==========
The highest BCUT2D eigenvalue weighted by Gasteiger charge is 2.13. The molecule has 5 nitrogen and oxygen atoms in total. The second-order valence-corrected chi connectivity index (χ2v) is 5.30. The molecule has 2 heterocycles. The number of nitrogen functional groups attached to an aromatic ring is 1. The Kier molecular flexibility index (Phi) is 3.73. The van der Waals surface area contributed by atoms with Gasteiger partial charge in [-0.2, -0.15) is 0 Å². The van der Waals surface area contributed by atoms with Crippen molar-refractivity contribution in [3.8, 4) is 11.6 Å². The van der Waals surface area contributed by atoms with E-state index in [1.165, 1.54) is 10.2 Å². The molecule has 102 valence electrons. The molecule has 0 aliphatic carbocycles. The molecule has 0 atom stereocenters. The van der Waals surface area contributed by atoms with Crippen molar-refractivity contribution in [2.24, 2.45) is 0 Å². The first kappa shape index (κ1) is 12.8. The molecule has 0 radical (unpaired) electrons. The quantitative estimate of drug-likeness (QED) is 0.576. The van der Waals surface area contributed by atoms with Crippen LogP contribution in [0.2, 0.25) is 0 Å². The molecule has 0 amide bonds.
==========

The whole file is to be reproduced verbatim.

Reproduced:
The highest BCUT2D eigenvalue weighted by Gasteiger charge is 2.13. The molecule has 5 nitrogen and oxygen atoms in total. The second-order valence-corrected chi connectivity index (χ2v) is 5.30. The molecule has 2 heterocycles. The number of nitrogen functional groups attached to an aromatic ring is 1. The Kier molecular flexibility index (Phi) is 3.73. The van der Waals surface area contributed by atoms with Gasteiger partial charge in [-0.2, -0.15) is 0 Å². The van der Waals surface area contributed by atoms with Crippen molar-refractivity contribution in [3.8, 4) is 11.6 Å². The van der Waals surface area contributed by atoms with E-state index in [1.165, 1.54) is 10.2 Å². The molecule has 102 valence electrons. The molecule has 0 aliphatic carbocycles. The molecule has 0 atom stereocenters. The van der Waals surface area contributed by atoms with Crippen molar-refractivity contribution in [2.24, 2.45) is 0 Å². The first kappa shape index (κ1) is 12.8. The molecule has 0 radical (unpaired) electrons. The quantitative estimate of drug-likeness (QED) is 0.576. The van der Waals surface area contributed by atoms with Crippen LogP contribution in [0.2, 0.25) is 0 Å². The molecule has 0 amide bonds.